That Which Is Unseen…

How do you feel in your meetings at work? Happy, sad, glad, mad or scared? What are your thoughts during those meetings? “This is such a waste of my time.” Or, “I am glad to be part of this conversation.” How does your body feel? Tired, engaged, agitated, calm? All three of these—your emotions, thoughts, and body sensations—contribute to a larger social or relational field in which the meeting is happening. The social fields we … Read more…

Say What You Mean—Do What You Say

We are receiving more requests to facilitate “difficult conversations” this year than in previous ones. We don’t know the cause. Perhaps it’s the national political climate that has people more on edge. One common denominator in many of these conflicts is people NOT saying what they mean or doing what they said they would do. According to Angeles Arrien, these are two major sources of conflict. In her bestselling book The Four-Fold Way: Walking the … Read more…

Giving Away Power

Recently, I was talking with a small group of women about difficult situations and the impact they have on us. By “difficult” we meant anything that triggers us emotionally and diminishes our ability to handle circumstances effectively and constructively. One aspect that we had in common is that in these situations, we tended to give our power away and lose access to our equanimity and skills. By “power” I mean the ability to stay grounded, … Read more…

Honoring How Michael Showed Up

This post is more personal than typical posts. I wanted to share some of the reflections on the past couple of weeks.  June 8, 2019  I am in route to Massachusetts to see my older brother Michael who is quite ill and in hospital. There is a strong possibility this trip is not just to show love and support, but also to say goodbye. Michael, who is ten years older than I am, was often hard … Read more…

Change the Brain for Good: Empathy and Compassion

This entry on empathy and compassion is the third in a five-part series. The series describes what we know about the impact of contemplative practice on the human brain and the relevance of these findings to doing meaningful work in groups. The first entry introduces this series and describes the impact of meditation on whether we can respond effectively to disturbing events instead of reacting to them. The second entry investigates resilience. One of the most popular and memorable … Read more…

Change the Brain for Good: Resilience 

This entry on resilience is the second in a five-part series. The series describes what we know about the impact of contemplative practice on the human brain and the relevance of these findings to doing meaningful work in groups. The first entry introduces this series and describes the impact of meditation on whether we can respond effectively to disturbing events instead of reacting to them. Over forty years ago, I started dabbling with meditation because I … Read more…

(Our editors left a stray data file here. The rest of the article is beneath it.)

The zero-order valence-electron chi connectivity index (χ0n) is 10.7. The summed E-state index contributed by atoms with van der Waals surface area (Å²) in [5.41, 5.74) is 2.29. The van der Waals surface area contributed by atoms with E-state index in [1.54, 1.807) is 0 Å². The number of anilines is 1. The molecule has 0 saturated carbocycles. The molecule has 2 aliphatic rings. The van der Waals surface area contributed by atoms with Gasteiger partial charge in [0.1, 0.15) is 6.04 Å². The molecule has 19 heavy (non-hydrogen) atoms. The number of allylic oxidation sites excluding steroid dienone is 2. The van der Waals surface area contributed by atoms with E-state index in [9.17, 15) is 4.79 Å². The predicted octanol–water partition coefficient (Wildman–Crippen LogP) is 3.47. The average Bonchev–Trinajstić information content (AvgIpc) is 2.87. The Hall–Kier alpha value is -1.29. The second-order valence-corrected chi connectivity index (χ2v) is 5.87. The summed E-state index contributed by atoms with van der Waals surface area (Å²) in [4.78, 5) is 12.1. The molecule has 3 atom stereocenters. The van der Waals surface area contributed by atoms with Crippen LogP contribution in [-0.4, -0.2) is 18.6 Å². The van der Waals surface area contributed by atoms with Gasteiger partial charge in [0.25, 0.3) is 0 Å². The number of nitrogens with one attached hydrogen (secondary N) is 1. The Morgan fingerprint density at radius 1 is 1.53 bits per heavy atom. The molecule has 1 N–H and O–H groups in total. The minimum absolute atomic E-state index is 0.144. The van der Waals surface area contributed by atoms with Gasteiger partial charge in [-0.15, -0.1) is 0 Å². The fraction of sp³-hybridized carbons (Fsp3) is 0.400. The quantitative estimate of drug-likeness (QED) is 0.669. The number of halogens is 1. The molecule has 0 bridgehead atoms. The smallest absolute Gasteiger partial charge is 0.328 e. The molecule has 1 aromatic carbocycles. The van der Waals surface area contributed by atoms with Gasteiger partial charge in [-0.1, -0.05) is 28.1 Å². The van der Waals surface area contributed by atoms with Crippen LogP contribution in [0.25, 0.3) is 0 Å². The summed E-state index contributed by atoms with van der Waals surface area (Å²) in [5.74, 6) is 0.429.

“Duh’s” and “Aha’s”*

When do your best ideas come to you? Perhaps while you are walking, showering, or having a good conversation with people you trust? Or, do they come while you are studying an issue and trying to solve it based on your past experience with solving a similar problem? When faced with a difficult issue many of us try the latter and often come to an impasse or apply an ineffective solution. This happens for two … Read more…

Active Hope

“Active hope is a practice…it is something we do, rather than have.” Joanna Macy and Chris Johnstone When I feel hopeful, I have some confidence that what I hope will happen is likely to happen. For example, I hope this meeting accomplishes what I want it to accomplish. Or, I hope people listen to one another’s perspectives. In this way, desire for a particular future is a part of hope. “Active hope,” according to Joanna Macy and Chis … Read more…

When Your Hair Is On Fire…

According to Stephen Covey, one of the seven habits of highly effective people is that they, “Seek first to understand, then to be understood.”  It sounds so simple. Something you could embroider on a pillow. Or, make into a poster. Simple does not mean easy. When someone says something that sets your hair on fire, the temptation is to go tit for tat, tooth for tooth, measure for measure. We go round and round, getting … Read more…

Handling Hidden Emotions

A colleague was in a meeting recently with her counterparts from around the state trying to figure out how they might collaborate to improve each of their organizations’ individual performance. As they considered possibilities, one member of the group kept objecting to everything in a harsh tone. Basically the message was, this will never work, don’t even try it. So, on breaks and when the naysayer was not in the room, the group came up … Read more…